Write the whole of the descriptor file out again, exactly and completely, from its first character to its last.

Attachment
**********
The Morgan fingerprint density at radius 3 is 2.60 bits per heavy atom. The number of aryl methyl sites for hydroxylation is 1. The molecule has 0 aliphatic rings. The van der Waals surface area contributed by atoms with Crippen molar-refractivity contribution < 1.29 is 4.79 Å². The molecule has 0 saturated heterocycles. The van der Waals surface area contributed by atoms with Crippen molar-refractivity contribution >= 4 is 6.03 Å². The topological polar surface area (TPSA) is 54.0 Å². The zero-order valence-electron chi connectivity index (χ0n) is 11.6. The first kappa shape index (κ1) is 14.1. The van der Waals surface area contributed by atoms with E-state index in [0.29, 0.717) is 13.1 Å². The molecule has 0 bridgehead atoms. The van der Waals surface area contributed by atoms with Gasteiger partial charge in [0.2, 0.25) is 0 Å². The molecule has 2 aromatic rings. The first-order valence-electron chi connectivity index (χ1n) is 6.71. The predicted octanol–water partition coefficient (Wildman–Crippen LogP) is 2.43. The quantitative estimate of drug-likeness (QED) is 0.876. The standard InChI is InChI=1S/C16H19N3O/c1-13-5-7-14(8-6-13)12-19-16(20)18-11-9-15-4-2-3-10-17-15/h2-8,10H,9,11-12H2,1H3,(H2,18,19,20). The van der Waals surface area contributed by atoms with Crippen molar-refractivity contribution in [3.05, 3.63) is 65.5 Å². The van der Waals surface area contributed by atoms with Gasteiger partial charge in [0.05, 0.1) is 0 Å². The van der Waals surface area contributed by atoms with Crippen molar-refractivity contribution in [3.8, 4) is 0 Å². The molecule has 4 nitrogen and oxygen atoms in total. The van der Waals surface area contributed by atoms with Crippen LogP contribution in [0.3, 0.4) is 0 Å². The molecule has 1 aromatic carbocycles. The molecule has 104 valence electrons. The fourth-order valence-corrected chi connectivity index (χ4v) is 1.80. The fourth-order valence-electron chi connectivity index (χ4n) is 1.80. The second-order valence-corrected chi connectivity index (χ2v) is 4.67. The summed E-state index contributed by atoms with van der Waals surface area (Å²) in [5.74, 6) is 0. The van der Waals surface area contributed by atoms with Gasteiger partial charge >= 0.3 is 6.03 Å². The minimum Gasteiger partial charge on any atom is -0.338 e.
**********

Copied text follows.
The Morgan fingerprint density at radius 3 is 2.60 bits per heavy atom. The number of aryl methyl sites for hydroxylation is 1. The molecule has 0 aliphatic rings. The van der Waals surface area contributed by atoms with Crippen molar-refractivity contribution < 1.29 is 4.79 Å². The molecule has 0 saturated heterocycles. The van der Waals surface area contributed by atoms with Crippen molar-refractivity contribution >= 4 is 6.03 Å². The topological polar surface area (TPSA) is 54.0 Å². The zero-order valence-electron chi connectivity index (χ0n) is 11.6. The first kappa shape index (κ1) is 14.1. The van der Waals surface area contributed by atoms with E-state index in [0.29, 0.717) is 13.1 Å². The molecule has 0 bridgehead atoms. The van der Waals surface area contributed by atoms with Gasteiger partial charge in [0.2, 0.25) is 0 Å². The molecule has 2 aromatic rings. The first-order valence-electron chi connectivity index (χ1n) is 6.71. The predicted octanol–water partition coefficient (Wildman–Crippen LogP) is 2.43. The quantitative estimate of drug-likeness (QED) is 0.876. The standard InChI is InChI=1S/C16H19N3O/c1-13-5-7-14(8-6-13)12-19-16(20)18-11-9-15-4-2-3-10-17-15/h2-8,10H,9,11-12H2,1H3,(H2,18,19,20). The van der Waals surface area contributed by atoms with Crippen molar-refractivity contribution in [3.05, 3.63) is 65.5 Å². The van der Waals surface area contributed by atoms with Gasteiger partial charge in [0.05, 0.1) is 0 Å². The van der Waals surface area contributed by atoms with Crippen molar-refractivity contribution in [3.8, 4) is 0 Å². The molecule has 4 nitrogen and oxygen atoms in total. The van der Waals surface area contributed by atoms with Crippen LogP contribution in [0.3, 0.4) is 0 Å². The molecule has 1 aromatic carbocycles. The molecule has 104 valence electrons. The fourth-order valence-corrected chi connectivity index (χ4v) is 1.80. The fourth-order valence-electron chi connectivity index (χ4n) is 1.80. The second-order valence-corrected chi connectivity index (χ2v) is 4.67. The summed E-state index contributed by atoms with van der Waals surface area (Å²) in [5.74, 6) is 0. The van der Waals surface area contributed by atoms with Gasteiger partial charge >= 0.3 is 6.03 Å². The minimum Gasteiger partial charge on any atom is -0.338 e.